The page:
But, Final Fantasy isn’t anything without Cactuars, Chocobos, and Moogles. These recurring characters are a staple to the franchise. Cactuars are notoriously hard to hit enemies, but offer extremely high rewards for taking them down. They’ve made an appearance in 49 Final Fantasy games, as well as 16 non-Final Fantasy games including Mario Hoops 3-on-3, Dragon Quest X, and Monster Hunter World. Almost always, Cactuar’s signature move, “1000 Needles” makes an appearance.
Chocobos, giant yellow bird-like creatures, have dated back to Final Fantasy II (although statues appearing in Castle Cornelia’s throne room resembling Chocobos were added in the GBA remake of FF1) and have appeared in over 50 subsequent games in the series, including an entire Chocobo subseries that spans 13 unique games. Chocobos are known best for their speed, with players able to ride them at different points. Their top speed is 20 mph, which is just slightly faster than a roadrunner, which tops out at 19.9 mph.
Lastly, Moogles are a mysterious race of characters that have been featured throughout the series beginning in Final Fantasy III. The name “Moogle” is a portmanteau of the Japanese words “mogura” – meaning mole – and “kōmori” – which means bat. These small, furry creatures have been quest givers, party members, summons, and everything in-between. Because of this, they are widely one of the most-recognizable characters in the series, kupo!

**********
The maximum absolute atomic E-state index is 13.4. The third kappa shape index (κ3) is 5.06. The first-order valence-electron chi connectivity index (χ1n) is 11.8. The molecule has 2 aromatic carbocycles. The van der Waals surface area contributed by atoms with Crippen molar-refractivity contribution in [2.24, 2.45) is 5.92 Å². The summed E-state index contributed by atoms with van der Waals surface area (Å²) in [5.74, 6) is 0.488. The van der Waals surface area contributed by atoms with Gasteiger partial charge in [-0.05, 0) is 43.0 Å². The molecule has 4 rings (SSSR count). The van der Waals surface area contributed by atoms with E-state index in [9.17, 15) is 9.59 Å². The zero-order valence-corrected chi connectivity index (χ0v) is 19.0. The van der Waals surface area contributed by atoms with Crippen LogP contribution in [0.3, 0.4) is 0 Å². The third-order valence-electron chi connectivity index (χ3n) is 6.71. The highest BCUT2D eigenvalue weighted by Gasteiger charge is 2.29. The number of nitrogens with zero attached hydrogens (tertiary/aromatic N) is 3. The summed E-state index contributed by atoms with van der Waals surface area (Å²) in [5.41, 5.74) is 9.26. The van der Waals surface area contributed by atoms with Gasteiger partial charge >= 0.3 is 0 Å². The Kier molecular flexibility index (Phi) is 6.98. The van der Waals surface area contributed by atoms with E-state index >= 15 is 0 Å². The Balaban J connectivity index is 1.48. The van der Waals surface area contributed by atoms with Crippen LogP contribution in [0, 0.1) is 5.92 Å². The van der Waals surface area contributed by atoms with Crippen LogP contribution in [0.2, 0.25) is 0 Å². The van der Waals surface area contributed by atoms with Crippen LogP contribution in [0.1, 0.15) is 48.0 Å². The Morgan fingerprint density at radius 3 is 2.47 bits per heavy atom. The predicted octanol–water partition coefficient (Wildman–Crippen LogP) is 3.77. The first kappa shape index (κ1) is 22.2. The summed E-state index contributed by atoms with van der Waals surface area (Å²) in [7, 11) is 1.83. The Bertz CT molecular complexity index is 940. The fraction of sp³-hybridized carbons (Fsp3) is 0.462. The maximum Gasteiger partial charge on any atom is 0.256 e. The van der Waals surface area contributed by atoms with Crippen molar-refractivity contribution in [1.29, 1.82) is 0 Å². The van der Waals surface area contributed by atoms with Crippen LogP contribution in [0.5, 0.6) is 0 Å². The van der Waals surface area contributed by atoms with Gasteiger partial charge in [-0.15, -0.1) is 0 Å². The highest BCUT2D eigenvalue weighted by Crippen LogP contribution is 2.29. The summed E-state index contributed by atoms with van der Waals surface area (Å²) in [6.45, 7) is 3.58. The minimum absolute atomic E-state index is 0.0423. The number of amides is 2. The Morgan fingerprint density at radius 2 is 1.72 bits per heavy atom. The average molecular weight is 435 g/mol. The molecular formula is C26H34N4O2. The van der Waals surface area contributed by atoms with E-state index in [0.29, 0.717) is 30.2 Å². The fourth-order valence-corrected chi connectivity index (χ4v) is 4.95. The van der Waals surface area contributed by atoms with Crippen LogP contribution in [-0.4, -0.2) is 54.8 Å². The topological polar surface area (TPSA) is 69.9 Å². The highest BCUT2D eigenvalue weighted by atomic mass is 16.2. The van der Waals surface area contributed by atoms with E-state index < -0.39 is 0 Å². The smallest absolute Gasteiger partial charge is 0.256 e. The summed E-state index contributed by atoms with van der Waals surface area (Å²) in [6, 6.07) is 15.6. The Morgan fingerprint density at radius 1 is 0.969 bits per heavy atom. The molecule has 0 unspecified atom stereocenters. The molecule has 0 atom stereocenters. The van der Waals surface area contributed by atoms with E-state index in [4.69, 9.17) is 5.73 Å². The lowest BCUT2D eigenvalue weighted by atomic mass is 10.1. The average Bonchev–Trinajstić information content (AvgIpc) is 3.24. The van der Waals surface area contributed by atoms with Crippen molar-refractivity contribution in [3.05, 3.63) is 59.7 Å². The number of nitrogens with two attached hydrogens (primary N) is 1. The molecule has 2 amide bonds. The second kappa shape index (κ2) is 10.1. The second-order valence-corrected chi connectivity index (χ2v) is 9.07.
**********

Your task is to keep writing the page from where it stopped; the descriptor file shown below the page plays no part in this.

Hopefully you learned some interesting facts, although we’ve only just scratched the surface of this storied franchise. If you enjoyed this, be sure to check out how Mario outsells every other game franchise. Which series would you like to see us break down next? Let us know in the comments below, and for everything else—stay with IGN.
Source : IGN.com